Mark Taylor is KQED’s senior interactive producer for arts and culture and teaches media theory and criticism at USF and the Art Institutes of California. He’s on Netflix’s five DVDs-at-at-a-time plan, which costs $27.99 a month ($33.99 including Blu-ray) and has long used Netflix to preview films he’s considering teaching in class. But he says he can no longer rely on the service for research the way he once did.
“My experience is that you end up with a bunch of things that have a very long wait and then they never come,” he said. “Things that were once available aren’t anymore.” Nine of the films at the top of his DVD queue are very long waits, he said, “sitting there forever.”
Netflix didn’t want to talk to me about their movie catalogue, leaving me to rely on the speculation of a couple of video store folks that the company’s DVD selection is shrinking most likely because it is not replacing damaged disks.
“Things go out of print and become much harder to find,” said David Hawkins, co-owner of Lost Weekend Video in San Francisco. He said that when something is no longer available through the usual outlets, breaks or is stolen, any store has to make a decision about whether to invest in purchasing a copy at prices that can be exorbitant because of its scarcity. (Which still wouldn’t explain why Netflix doesn’t have DVDs like Bullets Over Broadway, Celebrity or Sweet and Low Down, readily available to purchase on Amazon.)
In any event, for those who still rely on Netflix’s DVD service, the conventional wisdom is it would be wise to prepare to be cast adrift entirely. Netflix says it now makes more than twice the profits from streaming than from DVDs. Last quarter, its DVD business lost another 391,000 subscribers, leaving the total number of physical-media dead-enders, still excited by the sight of a fresh red envelope in the mailbox, at 6.3 million in the U.S. That’s compared to about 35 million streamers. Last year, Netflix started closing its distribution centers around the country and recently it stopped shipping on Saturdays. The Guardian reports that Netflix has spent no money on marketing its DVD business this year. Summing it all up, Businessweek wrote last October: “The writing is on the wall … At some point, there’s an end of the line for Netflix’s DVD business. We just don’t quite know yet when that point will come.”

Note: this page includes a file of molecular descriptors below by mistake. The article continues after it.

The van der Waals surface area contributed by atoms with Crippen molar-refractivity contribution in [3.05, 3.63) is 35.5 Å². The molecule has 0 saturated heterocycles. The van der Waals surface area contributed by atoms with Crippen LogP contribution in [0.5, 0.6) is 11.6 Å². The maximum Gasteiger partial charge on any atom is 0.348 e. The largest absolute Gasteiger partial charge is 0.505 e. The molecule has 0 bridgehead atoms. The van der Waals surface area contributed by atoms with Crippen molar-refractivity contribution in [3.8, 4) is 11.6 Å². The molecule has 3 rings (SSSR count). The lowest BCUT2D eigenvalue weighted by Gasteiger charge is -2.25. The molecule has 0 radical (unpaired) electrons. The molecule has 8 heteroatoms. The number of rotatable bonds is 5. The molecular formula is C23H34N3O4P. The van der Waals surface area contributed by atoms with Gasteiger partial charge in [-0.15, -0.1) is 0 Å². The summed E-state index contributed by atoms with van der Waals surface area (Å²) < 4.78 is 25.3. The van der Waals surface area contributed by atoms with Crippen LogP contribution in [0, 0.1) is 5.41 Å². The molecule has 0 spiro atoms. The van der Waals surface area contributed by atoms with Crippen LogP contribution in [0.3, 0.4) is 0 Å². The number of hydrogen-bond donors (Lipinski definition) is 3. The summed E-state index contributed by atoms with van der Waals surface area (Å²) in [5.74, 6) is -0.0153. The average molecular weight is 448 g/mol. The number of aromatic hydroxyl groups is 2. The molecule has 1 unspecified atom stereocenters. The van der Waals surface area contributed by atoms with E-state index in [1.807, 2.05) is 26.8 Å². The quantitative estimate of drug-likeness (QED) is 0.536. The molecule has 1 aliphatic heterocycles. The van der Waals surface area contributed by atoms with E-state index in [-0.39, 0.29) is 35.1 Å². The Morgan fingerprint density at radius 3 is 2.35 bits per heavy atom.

Where Have All The Good Films Gone?
If and when the inevitable does happen, and Netflix sells off its vast supply of DVDs for drink coasters, what will cinephiles like Mark Taylor and I do? Wait for streaming to become as robust as the DVD service once was?
Unlikely. The death of Netflix DVDs could very well spell the end of the golden days of one-stop shopping. Check out this 2013 Netflix PR video communicating that the company should no longer be looked upon as a massive movie library. What it really is, it says, is the “Internet’s largest television network.”
With every title we add, we remain focused on our goal of being an expert programmer (vocal emphasis in the video) offering a mix that delights our members rather than trying to be a broad distributor. We’re selective about what titles we add to Netflix …. we can’t license everything and also maintain our low prices. So we look for those titles that deliver the biggest viewership relative to the licensing costs. This also means that we’ll forego or choose not to renew some titles that aren’t watched enough relative to their costs.
What Netflix is talking about here is not just the absence of exotic fare like Sweet Sweetback, it affects a lot of newer films, too. And that is not going to change anytime soon, writes Farhad Manjoo in his New York Times piece from March called “Why Streaming Sites So Fail to Satisfy.”
“(W)e aren’t anywhere close to getting a service that allows customers to pay a single monthly fee for access to a wide range of top-notch movies and TV shows,” he writes. “For those of us with even slightly selective preferences, we’ll have to pick between different rental and subscription services offering different catalogs of programs, none very extensive, at vastly different price points.”
The reason? Bloomberg’s Megan McArdle put it this way in January:
Old-fashioned video rental stores, and Netflix’s DVD-by-mail service, are governed by something called “first-sale doctrine”: Once I sell you a physical copy of a movie or song, you can do whatever you like with the physical object, except copy it or show it publicly… But streaming is governed by a different set of rules for digital content. You can’t stream a movie to someone unless the rights holders have agreed to let you do so. … Essentially, Netflix cannot afford to buy the rights to all the movies you want to watch.